New Delhi: Ashwini Kumar Upadhyaya, a Supreme Court advocate and BJP leader, has written his second letter to Attorney General od India (AGI) K.K. Venugopal on Thursday requesting him to reconsider his decision to not give his consent to proceed against Andhra Pradesh Chief Minister Y.S. Jagan Mohan Reddy and his principal advisor Ajeya Kallam on initiating criminal contempt charges. The litigant has cited some new grounds on which the AGI could reconsider his decision. The following is the letter:
Hon’ble Sh. K.K.Venugopal,
Attorney General for India,
Subject: Request for Reconsideration: Request for Consent to initiate Criminal Contempt against Sh. Jagan Mohan Reddy and Sh. Ajeya Kallam
REF: My request dated 25.10.2020 and your Reply dated 02.11.2020
At the outset, I express my gratitude for the prompt response that you have accorded to my above request. I know your time is precious and I am grateful that you have accommodated my plea.
Your letter makes it clear that you find the conduct of both these persons prima facie contumacious. However, my request has been declined on the ground that the Hon’ble Chief Justice of India is seized of the matter. I am afraid that this latter aspect may require reconsideration for the following reasons:The letter of Sh. Reddy to the Chief Justice was dated 6.10.2020 but sent to the CJI on 08.10.2020. This was a private missive with scurrilous contents. At this stage, it was left to the CJI alone to determine whether it constituted contempt. But, once Sh. Kallam on Sh. Reddy’s behalf called a press conference, read out a separate statement and released the letter to the media and public on 10.10.2020, it ceased to be a private matter, and there was also an additional actor and an additional statement made. Now, the public have been given the impression that Judges of the Supreme Court and High Courts are involved in influencing cases, and this you have opined is contumacious, albeit prima facie. These subsequent facts are not a part of the complaint pending with the Chief Justice.
You may also note that the Chief Justice is seized of a complaint BY Sh. Jagan Mohan Reddy against the judiciary, NOT a complaint of contempt AGAINST him and his Advisor. It is unclear how the fact that Sh. Reddy’s complaint pending with the Chief Justice can preclude my right to initiate criminal contempt against him and Sh. Kallam. Even if such were the case, consent could be granted by you, and my petition would be tagged for hearing.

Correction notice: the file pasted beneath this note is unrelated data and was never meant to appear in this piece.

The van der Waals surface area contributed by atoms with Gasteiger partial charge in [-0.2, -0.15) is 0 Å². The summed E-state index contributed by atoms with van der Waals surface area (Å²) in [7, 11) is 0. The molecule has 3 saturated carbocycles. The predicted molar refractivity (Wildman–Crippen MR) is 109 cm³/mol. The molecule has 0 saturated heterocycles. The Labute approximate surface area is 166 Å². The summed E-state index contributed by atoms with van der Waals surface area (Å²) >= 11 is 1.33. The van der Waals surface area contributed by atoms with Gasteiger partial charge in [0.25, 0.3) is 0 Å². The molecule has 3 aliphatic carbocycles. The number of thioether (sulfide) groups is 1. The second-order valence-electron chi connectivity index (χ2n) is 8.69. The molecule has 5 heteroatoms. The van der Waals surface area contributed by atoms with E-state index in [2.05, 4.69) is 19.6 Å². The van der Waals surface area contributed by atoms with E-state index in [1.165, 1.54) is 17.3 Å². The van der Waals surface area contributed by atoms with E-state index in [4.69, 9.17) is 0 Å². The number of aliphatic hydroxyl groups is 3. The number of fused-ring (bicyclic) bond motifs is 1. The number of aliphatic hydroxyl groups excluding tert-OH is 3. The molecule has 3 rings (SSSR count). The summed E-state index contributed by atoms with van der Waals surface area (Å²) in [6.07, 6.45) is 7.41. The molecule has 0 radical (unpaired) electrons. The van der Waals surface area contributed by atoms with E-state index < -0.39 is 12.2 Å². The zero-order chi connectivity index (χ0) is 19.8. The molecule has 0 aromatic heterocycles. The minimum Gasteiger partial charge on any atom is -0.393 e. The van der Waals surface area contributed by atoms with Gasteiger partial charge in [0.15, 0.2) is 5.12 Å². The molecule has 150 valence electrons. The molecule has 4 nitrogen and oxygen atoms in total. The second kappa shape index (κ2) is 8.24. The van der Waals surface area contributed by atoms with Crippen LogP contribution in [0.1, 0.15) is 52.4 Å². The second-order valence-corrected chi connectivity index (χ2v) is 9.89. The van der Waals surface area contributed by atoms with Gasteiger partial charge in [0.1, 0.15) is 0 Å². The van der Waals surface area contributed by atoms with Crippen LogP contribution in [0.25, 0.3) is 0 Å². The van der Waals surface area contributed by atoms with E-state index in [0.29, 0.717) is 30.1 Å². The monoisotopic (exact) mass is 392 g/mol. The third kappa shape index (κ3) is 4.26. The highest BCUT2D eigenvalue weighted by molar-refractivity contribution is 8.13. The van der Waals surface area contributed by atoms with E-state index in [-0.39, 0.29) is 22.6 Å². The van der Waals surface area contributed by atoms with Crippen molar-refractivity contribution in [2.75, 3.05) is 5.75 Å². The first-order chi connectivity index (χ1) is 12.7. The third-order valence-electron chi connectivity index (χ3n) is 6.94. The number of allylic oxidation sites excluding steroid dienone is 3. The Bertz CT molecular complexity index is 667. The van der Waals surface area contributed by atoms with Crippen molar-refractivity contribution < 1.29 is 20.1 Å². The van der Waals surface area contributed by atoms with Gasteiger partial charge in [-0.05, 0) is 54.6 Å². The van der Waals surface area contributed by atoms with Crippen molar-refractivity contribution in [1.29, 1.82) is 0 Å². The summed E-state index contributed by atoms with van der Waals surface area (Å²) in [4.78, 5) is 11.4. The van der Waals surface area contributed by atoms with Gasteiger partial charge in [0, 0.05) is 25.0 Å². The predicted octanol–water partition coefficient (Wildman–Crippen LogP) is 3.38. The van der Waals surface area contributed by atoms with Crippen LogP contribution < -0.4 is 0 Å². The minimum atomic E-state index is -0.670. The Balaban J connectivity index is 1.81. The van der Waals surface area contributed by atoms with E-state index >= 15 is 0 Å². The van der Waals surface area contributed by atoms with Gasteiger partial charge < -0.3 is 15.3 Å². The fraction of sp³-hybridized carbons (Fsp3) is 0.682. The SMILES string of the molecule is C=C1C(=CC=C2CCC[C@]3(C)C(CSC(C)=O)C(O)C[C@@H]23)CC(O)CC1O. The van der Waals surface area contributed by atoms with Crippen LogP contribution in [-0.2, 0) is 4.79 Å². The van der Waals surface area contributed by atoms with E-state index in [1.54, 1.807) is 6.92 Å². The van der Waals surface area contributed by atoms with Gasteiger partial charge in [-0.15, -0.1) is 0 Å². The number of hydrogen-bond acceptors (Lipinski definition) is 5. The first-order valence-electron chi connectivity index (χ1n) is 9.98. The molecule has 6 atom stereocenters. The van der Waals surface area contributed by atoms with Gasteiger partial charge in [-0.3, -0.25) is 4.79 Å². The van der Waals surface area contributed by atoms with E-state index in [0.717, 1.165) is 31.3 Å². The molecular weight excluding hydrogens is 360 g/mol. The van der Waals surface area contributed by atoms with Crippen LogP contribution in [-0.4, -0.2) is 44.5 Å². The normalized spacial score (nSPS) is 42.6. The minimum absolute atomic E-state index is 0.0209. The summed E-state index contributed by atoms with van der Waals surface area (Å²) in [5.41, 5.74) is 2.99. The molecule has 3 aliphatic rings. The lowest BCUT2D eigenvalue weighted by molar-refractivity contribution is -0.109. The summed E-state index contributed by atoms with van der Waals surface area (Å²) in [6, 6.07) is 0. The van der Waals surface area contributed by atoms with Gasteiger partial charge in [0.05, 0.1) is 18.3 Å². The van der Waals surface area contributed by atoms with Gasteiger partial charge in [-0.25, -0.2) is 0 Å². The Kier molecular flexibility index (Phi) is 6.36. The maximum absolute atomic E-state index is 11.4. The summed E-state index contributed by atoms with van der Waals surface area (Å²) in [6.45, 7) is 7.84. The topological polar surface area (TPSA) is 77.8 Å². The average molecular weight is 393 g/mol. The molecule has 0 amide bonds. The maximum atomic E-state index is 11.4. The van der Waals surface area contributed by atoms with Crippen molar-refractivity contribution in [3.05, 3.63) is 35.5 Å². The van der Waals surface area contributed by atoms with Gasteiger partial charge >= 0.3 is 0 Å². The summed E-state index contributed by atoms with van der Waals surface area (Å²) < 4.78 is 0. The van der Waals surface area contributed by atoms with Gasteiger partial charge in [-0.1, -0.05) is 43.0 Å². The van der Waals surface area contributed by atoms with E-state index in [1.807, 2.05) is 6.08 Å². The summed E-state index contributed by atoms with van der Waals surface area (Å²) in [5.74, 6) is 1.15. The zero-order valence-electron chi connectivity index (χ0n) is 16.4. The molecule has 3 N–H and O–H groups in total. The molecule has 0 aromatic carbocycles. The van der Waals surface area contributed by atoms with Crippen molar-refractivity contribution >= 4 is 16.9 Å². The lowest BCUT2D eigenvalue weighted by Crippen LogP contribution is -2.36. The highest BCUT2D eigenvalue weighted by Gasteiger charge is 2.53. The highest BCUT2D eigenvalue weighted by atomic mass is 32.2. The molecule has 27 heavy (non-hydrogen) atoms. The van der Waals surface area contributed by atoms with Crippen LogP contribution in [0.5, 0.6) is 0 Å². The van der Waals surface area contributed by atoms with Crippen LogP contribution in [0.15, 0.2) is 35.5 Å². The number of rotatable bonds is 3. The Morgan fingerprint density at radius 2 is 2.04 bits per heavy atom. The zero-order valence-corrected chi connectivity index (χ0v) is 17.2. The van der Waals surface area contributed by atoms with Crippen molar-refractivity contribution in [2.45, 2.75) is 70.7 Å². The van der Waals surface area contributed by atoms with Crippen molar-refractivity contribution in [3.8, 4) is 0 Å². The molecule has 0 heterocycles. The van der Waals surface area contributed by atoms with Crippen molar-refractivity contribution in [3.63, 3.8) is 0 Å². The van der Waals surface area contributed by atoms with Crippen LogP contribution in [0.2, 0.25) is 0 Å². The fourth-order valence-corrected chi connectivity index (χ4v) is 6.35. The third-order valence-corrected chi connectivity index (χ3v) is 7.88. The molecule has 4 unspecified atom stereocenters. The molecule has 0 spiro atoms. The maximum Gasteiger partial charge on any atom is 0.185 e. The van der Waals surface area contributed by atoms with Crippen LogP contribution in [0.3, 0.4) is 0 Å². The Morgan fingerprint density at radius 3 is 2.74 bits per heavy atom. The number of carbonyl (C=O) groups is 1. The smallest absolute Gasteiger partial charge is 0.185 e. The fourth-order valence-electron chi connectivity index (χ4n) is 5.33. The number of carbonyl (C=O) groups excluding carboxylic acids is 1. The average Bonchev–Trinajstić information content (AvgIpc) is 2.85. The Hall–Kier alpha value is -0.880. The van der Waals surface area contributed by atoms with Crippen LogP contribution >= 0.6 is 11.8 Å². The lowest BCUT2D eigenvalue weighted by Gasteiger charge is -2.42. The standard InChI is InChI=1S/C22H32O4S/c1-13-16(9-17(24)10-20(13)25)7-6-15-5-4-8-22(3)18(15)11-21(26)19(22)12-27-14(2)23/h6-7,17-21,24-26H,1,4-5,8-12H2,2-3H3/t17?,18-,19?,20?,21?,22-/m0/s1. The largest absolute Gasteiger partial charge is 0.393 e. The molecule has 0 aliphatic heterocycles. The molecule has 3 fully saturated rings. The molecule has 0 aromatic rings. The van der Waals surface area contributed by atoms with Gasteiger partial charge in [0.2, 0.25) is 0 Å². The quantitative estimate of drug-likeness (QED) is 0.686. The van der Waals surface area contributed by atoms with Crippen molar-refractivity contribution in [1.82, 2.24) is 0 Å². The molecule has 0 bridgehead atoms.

I wish to draw your attention to the Restatement on Contempt of Court (2011) published by the Supreme Court of India which has been co-authored by you, in which, in the context of Section 15, it has been stated that “Giving or refusing consent is a statutory function” [p.99]. As it is a statutory function, I would humbly submit that the import of Section 15 is only to have the judgment of the highest Law Officer precede a motion being made by any person to initiate criminal contempt proceedings through application of mind to the content of the alleged contempt. Once a conclusion is drawn that the contempt is prima facie made out, it would be necessary for the consent to follow. For example, it would not be appropriate for me to be told to make my motion to the Advocate General of Andhra Pradesh just as it would not be relevant that the Chief Justice is a recipient on the administrative side of a private communication.
Sir, I humbly request you to peruse these points (particularly the fact that the question of contempt is not pending anywhere else) and kindly reconsider the granting of consent to my request. This is an issue of great importance at a time when our judiciary continues to be besieged by attacks, and a strong stand needs to be taken by those of us who are a part of the institution.
Ashwini Kumar Upadhyay